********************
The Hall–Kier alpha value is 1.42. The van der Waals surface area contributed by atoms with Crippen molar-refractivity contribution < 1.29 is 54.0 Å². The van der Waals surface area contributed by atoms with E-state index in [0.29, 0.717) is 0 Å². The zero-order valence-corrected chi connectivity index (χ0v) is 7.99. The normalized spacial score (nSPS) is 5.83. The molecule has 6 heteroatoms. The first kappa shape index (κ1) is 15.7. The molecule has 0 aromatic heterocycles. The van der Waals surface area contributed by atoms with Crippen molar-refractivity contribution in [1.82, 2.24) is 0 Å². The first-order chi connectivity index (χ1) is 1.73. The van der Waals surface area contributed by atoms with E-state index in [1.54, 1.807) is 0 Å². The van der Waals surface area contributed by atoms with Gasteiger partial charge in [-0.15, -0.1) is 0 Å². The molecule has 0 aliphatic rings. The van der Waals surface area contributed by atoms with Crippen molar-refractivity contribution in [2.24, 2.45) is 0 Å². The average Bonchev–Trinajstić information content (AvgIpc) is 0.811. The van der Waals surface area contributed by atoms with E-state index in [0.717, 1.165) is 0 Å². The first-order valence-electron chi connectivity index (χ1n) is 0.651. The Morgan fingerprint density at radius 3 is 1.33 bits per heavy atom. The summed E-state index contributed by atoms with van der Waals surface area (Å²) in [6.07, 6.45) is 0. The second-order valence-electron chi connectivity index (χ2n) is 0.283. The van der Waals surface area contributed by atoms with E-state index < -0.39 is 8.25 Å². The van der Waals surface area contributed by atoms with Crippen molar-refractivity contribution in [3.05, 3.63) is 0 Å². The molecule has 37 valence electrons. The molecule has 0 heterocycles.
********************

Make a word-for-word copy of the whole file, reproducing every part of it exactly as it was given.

The Hall–Kier alpha value is 1.42. The van der Waals surface area contributed by atoms with Crippen molar-refractivity contribution < 1.29 is 54.0 Å². The van der Waals surface area contributed by atoms with E-state index in [0.29, 0.717) is 0 Å². The zero-order valence-corrected chi connectivity index (χ0v) is 7.99. The normalized spacial score (nSPS) is 5.83. The molecule has 6 heteroatoms. The first kappa shape index (κ1) is 15.7. The molecule has 0 aromatic heterocycles. The van der Waals surface area contributed by atoms with Crippen molar-refractivity contribution in [1.82, 2.24) is 0 Å². The first-order chi connectivity index (χ1) is 1.73. The van der Waals surface area contributed by atoms with E-state index in [1.54, 1.807) is 0 Å². The van der Waals surface area contributed by atoms with Gasteiger partial charge in [-0.15, -0.1) is 0 Å². The molecule has 0 aliphatic rings. The van der Waals surface area contributed by atoms with Crippen molar-refractivity contribution in [2.24, 2.45) is 0 Å². The average Bonchev–Trinajstić information content (AvgIpc) is 0.811. The van der Waals surface area contributed by atoms with E-state index in [0.717, 1.165) is 0 Å². The first-order valence-electron chi connectivity index (χ1n) is 0.651. The Morgan fingerprint density at radius 3 is 1.33 bits per heavy atom. The summed E-state index contributed by atoms with van der Waals surface area (Å²) in [6.07, 6.45) is 0. The second-order valence-electron chi connectivity index (χ2n) is 0.283. The van der Waals surface area contributed by atoms with E-state index < -0.39 is 8.25 Å². The van der Waals surface area contributed by atoms with Crippen molar-refractivity contribution in [3.05, 3.63) is 0 Å². The molecule has 37 valence electrons. The molecule has 0 heterocycles.